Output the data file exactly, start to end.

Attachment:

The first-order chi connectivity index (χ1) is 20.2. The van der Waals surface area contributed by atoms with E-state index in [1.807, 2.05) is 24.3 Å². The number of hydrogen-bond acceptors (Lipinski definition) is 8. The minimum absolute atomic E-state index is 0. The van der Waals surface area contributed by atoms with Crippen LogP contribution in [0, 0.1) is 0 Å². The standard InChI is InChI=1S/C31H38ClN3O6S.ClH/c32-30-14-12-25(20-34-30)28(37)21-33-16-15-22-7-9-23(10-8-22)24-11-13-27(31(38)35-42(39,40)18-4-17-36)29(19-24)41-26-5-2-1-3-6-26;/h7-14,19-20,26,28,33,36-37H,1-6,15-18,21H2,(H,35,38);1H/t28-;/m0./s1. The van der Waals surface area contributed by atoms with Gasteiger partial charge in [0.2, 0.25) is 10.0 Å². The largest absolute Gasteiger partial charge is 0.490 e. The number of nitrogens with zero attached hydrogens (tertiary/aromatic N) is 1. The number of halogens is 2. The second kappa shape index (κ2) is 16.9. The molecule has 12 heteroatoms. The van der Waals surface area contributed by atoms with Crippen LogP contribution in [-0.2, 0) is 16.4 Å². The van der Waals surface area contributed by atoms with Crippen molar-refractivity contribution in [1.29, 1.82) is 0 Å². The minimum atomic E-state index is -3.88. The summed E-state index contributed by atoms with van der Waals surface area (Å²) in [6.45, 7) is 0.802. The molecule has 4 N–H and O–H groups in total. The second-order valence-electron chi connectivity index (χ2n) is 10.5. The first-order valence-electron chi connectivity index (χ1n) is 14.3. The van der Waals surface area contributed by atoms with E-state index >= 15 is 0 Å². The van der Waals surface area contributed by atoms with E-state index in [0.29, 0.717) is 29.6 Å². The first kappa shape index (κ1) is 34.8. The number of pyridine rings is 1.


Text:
The first-order chi connectivity index (χ1) is 20.2. The van der Waals surface area contributed by atoms with E-state index in [1.807, 2.05) is 24.3 Å². The number of hydrogen-bond acceptors (Lipinski definition) is 8. The minimum absolute atomic E-state index is 0. The van der Waals surface area contributed by atoms with Crippen LogP contribution in [0, 0.1) is 0 Å². The standard InChI is InChI=1S/C31H38ClN3O6S.ClH/c32-30-14-12-25(20-34-30)28(37)21-33-16-15-22-7-9-23(10-8-22)24-11-13-27(31(38)35-42(39,40)18-4-17-36)29(19-24)41-26-5-2-1-3-6-26;/h7-14,19-20,26,28,33,36-37H,1-6,15-18,21H2,(H,35,38);1H/t28-;/m0./s1. The van der Waals surface area contributed by atoms with Gasteiger partial charge in [0.2, 0.25) is 10.0 Å². The largest absolute Gasteiger partial charge is 0.490 e. The number of nitrogens with zero attached hydrogens (tertiary/aromatic N) is 1. The number of halogens is 2. The second kappa shape index (κ2) is 16.9. The molecule has 12 heteroatoms. The van der Waals surface area contributed by atoms with Crippen LogP contribution in [-0.2, 0) is 16.4 Å². The van der Waals surface area contributed by atoms with Crippen molar-refractivity contribution in [1.29, 1.82) is 0 Å². The minimum atomic E-state index is -3.88. The summed E-state index contributed by atoms with van der Waals surface area (Å²) in [6.45, 7) is 0.802. The molecule has 4 N–H and O–H groups in total. The second-order valence-electron chi connectivity index (χ2n) is 10.5. The first-order valence-electron chi connectivity index (χ1n) is 14.3. The van der Waals surface area contributed by atoms with E-state index >= 15 is 0 Å². The van der Waals surface area contributed by atoms with E-state index in [0.29, 0.717) is 29.6 Å². The first kappa shape index (κ1) is 34.8. The number of pyridine rings is 1.